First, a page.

Behl and his research associate Sujata Chatterji had gone there on the invitation of Bulu Imam, convener of the local INTACH chapter and the Jharkhand Tourism Department for the exploration of the Buddhist heritage site. Imam and Behl were alerted about the last journey of the Bodhisattva by a poem about the Buddha written by Sir Edwin Arnold, published in 1879. Arnold wrote about Buddha’s north-westwards journey (the direction from Itkhori to Bodh Gaya) from the “Thousand Gardens” (Hazaribagh). As per the legend, Gautama’s aunt, Prajapati Gautami went looking for Siddhartha during his meditation. When she could not find him, she said, “Iti khoi”. In Pali, it means “I have lost him”. It is said that “Iti khoi” became Itkhori.

The Sati stone was found under worship in the Kanuniya Mai temple, two kilometres from Itkhori.

Modern art, from Israel

The Israeli embassy in New Delhi, in association with the National Gallery of Modern Art and Petach Tikva Museum of Art opened a modern art exhibition at the national capital on Saturday. Titled “To The End of Land”, the exhibition revolves around “man’s connection with land, territory, locality and identity in innovative modern art pieces and installations.” It is a collection of art creations by 19 Israeli artists, including the internationally acclaimed Shahar Marcus, who performed at the opening in the presence of the Israeli ambassador, the curators from the Petach Tikva Museum and several of the artists. The exhibition will remain open to the public throughout May.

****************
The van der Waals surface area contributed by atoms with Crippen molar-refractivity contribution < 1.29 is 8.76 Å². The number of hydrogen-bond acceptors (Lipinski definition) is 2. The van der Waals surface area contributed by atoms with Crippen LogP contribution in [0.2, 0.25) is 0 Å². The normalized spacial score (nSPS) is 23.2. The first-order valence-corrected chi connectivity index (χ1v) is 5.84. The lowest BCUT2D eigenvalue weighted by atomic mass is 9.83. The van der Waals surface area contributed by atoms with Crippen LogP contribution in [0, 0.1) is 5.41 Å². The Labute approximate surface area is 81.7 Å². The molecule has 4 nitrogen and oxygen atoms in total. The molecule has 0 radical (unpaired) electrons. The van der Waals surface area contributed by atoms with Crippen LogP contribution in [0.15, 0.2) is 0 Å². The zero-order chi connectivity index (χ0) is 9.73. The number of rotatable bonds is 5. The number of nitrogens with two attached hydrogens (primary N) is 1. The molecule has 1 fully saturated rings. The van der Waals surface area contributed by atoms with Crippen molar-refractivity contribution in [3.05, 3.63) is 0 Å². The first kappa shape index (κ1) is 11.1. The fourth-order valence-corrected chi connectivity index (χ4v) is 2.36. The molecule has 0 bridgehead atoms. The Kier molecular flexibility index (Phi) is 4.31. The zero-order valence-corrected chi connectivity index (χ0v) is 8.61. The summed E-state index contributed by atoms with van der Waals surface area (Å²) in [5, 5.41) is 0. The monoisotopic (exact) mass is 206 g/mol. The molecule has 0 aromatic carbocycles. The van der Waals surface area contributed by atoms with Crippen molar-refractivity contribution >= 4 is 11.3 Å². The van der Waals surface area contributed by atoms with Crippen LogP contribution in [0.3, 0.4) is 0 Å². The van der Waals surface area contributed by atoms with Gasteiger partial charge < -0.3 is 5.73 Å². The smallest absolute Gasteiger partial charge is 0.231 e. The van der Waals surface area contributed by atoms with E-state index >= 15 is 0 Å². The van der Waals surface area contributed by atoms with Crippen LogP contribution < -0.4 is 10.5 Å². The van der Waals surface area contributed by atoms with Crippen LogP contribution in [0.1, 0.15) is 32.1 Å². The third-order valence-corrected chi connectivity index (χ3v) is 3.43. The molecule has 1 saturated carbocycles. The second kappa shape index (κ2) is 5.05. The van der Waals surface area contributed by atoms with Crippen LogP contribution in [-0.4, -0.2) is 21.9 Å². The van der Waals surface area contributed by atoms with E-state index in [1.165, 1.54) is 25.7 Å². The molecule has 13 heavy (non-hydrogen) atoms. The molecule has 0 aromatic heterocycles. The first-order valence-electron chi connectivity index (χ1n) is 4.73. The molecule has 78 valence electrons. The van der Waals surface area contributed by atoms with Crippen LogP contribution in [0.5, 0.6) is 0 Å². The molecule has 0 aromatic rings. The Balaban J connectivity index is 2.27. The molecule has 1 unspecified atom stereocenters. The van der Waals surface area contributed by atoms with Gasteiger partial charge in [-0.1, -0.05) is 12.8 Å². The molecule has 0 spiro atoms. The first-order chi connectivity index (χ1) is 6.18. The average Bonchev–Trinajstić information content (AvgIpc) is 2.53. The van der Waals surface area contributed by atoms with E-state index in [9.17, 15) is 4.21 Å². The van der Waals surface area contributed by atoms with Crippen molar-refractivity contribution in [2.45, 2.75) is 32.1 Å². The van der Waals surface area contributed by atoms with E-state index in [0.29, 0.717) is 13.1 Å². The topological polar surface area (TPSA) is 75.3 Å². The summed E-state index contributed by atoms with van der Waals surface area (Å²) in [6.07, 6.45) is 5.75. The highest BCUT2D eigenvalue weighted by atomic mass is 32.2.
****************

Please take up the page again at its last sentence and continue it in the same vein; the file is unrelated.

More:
Carmon told The Sunday Guardian, “This exhibition speaks to the heart of the Indo-Israeli relations as it tells the story of our agriculture and technology in an innovative and out of the box context of contemporary art.”

Dharmendra teams up with advocate on ‘tiger trail’

Soon you will see actor Dharmendra on the silver screen, looking much younger than his age, with Rati Agnihotri in a high voltage action packed film, Tiger Trail.

The film is based on the real life story of two poachers, Sansar Chand and his protégé Lohar Chand, who are facing charges of allegedly killing 470 tigers and 2,130 leopards and selling their skin. In his 45-minute role, Dharmendra and his family take a stand against the poachers and pay a heavy price for that. The film has been co-produced by animal lover Suresh Kumar Raheja and Sunil Kapoor (61), a Delhi-based lawyer who also acts in the film, which has been directed by Hayat Asif.

Kapoor told The Sunday Guardian that over 15 years ago, a film with Dharmendra and Rati Agnihotri was partially shot but could not be completed. The incomplete roughage was purchased some time back; another script was written and made a part of the old film, which in turn was rechristened as Tiger Trail. That explains the “younger look” of Dharmendra. “The film is aimed to create awareness about the fast dwindling population of tigers,” says Kapoor.